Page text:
The new Ofsted framework states that inspections will not examine any internal school data.
But, in practice, what does this mean for schools?
Feedback from Staff who have gone through the new framework stated that conversations were not data-centred but did assume you had a good working knowledge of the external data for your school.
Data was discussed as an informer to the team’s approach, not as the sword of Damocles it has been. Context was investigated in thorough detail, giving us a chance to tell our story.DAN MORROW – CEO, Woodland Academies Trust
However, when you read on, you see that the external data does inform what the deep dives look to see…
Instead, the deep dives commenced with immediate observations of staff through learning walks (all accompanied by phase/subject leads) and through hearing children read: the year one children who had not reached GLD, the year twos who had not secured the phonics-screening check, and the year threes not at the expected standard in reading last year.
This proves that a good and through understanding of your external data is essential. Notice how the inspectors did focus in on specific areas for each different year group.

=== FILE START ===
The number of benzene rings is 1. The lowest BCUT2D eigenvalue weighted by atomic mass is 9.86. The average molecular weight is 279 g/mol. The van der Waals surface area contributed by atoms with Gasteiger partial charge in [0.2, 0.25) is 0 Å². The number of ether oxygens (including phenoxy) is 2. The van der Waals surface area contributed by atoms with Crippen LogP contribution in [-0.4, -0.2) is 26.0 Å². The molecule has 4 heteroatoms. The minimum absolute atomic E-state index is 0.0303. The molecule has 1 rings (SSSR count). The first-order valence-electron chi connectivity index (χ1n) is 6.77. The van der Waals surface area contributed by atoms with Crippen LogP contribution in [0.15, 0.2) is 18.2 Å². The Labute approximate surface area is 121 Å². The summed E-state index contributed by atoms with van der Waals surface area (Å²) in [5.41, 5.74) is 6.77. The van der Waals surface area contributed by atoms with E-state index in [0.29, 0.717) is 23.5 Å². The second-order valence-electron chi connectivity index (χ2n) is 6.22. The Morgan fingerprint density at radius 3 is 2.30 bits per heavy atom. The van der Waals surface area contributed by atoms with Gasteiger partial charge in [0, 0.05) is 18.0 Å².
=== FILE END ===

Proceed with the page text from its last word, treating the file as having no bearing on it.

Data informs your school improvement planning, your SEF and perhaps, most important of all in this new EIF era, your curriculum…
Other children were asked to recall and describe their learning in the previous year, providing evidence about progression and sequencing. Next, subject leaders (not SLT) were interviewed about the philosophy and decision-making around sequencing of the curriculum.
Feedback from other schools who have been inspected under the new framework show this is the case.
There is no direct “DATA” chat – a true and welcome move away from inspections in the past.
However, the 90 minute phone call on the day before to the headteacher can shape where the inspection goes.
This is where three clear aspects are discussed…
- The school’s context, and progress since the previous inspection
- The headteacher’s assessment of the school’s current strength and weaknesses
- Specific areas of the school that should be the subject of the inspection focus.
“I would advise heads to prepare what you want to get across about your school. When the inspector arrived, she summarised what she thought I had said but added that ‘she didn’t believe a word I had said without seeing the evidence’. So, yes I think that 90-minute conservation definitely frames the inspection.”Trish Farrelly – Principal – Gossops Green Primary in Crawley
The new Ofsted Framework shows a clear desire to move towards finding the “evidence” to prove what your data says within the Deep Dives.
This detailed look at curriculum means that the focus is more on subject leaders and pupils’ work but this means every leader in your school needs to be able to discuss their own and wider curriculum including planning, assessment and data..
Curriculum Intent Implementation & Impact – Ensure understanding embedded at every level so “all staff talk with same clarity as leaders”. Essential all know both their own & wider curriculum. Ensure all staff can explain what & why of assessment & exemplify how used in planning